CT Accidents Involving Elderly Drivers

Posted by Richard P. Hastings | Jan 08, 2011 | 0 Comments

As you drive through the Stamford, Connecticut intersection, where you have the right of way, an elderly driver runs a red light and rams into the

side of your car. You and your passengers are seriously injured and are taken to the hospital. Your lives will never be the same again. But how did this happen? Are there no restrictions on elderly drivers operating a motor vehicle where their faculties are clearly impaired? What parties are responsible for your significant injuries? The questions race through your mind as you try and make sense as of this horrible accident.

One of the issues that might be present in your case is the Duty of  Foreseeability. The law provides as follows:

A duty to use care exists when a reasonable person, knowing what the defendant here either knew or should have known at the time of the challenged conduct, would foresee that harm of the same general nature as that which occurred here was likely to result from that conduct. If harm of the same general nature as that which occurred here was foreseeable, it does not matter if the manner in which the harm that actually occurred was unusual, bizarre or unforeseeable.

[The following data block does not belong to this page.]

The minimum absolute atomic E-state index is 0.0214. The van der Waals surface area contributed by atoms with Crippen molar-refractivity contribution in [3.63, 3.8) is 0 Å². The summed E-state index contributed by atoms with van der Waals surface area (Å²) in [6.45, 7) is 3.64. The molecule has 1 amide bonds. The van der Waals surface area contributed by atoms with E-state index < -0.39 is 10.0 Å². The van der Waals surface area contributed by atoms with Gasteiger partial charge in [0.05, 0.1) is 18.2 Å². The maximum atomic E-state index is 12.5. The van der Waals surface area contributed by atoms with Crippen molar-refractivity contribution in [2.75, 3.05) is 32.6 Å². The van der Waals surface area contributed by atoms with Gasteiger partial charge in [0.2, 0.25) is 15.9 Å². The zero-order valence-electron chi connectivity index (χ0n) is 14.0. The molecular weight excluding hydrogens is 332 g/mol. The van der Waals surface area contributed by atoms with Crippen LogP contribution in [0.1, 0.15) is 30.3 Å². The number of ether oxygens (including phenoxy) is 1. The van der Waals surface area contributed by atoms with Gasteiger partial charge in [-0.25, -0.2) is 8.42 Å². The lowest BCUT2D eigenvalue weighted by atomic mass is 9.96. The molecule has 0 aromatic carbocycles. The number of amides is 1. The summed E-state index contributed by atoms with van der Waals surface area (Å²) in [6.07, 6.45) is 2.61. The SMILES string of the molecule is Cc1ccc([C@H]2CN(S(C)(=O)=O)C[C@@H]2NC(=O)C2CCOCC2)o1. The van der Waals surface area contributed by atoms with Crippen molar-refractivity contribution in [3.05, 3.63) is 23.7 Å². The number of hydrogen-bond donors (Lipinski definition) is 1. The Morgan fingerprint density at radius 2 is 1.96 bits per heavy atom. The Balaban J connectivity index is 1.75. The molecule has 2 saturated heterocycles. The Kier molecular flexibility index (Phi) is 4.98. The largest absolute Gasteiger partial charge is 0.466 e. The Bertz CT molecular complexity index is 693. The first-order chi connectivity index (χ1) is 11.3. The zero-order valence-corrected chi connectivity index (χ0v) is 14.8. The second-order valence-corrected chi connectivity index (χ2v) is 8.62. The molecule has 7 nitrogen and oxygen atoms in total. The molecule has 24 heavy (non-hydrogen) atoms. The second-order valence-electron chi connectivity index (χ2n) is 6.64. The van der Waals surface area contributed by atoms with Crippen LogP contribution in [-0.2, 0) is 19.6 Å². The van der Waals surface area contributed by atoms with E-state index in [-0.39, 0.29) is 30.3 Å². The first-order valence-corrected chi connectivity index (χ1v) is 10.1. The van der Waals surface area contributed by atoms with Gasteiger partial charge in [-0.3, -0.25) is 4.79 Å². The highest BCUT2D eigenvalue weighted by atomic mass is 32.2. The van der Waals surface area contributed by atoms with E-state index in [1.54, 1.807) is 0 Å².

Another issue might involve the right of way at an intersection.  A CT jury charge might be given as follows:

The plaintiff alleges that the defendant failed to grant the right of way to the plaintiff in violation of General Statutes § 14-245.1 This statute states that "[e]ach driver of a vehicle approaching an intersection shall grant the right-of-way at such intersection to any vehicle approaching from his right when such vehicles are arriving at such intersection at approximately the same time, unless otherwise directed by a traffic officer." Vehicles are considered to be arriving at the intersection at approximately the same time if a person of ordinary prudence, in the exercise of due care, would reasonably believe that if the two vehicles continued to run at the rate of speed at which they are then operating, there would be a risk of collision. If there is such a risk, then the driver on the left must grant

the right of way to the other.

Do not retain an attorney, say anything to anyone from the insurance company or sign any type of documents until you read a copy of our FREE book "The Crash Course on Personal Injury Cases in Connecticut". Learn what you need to do and how an injury case is developed and put together. Learn how cases are evaluated and what insurance adjusters look for before making offers of money or the injured party. Call us at (888) 244-5480.

About the Author

Richard P. Hastings

Attorney Hastings concentrates his practice on personal injury and litigation. Devoted to helping those who have suffered some type of wrong, Richard P. Hastings concentrates his law practice on personal injury law.


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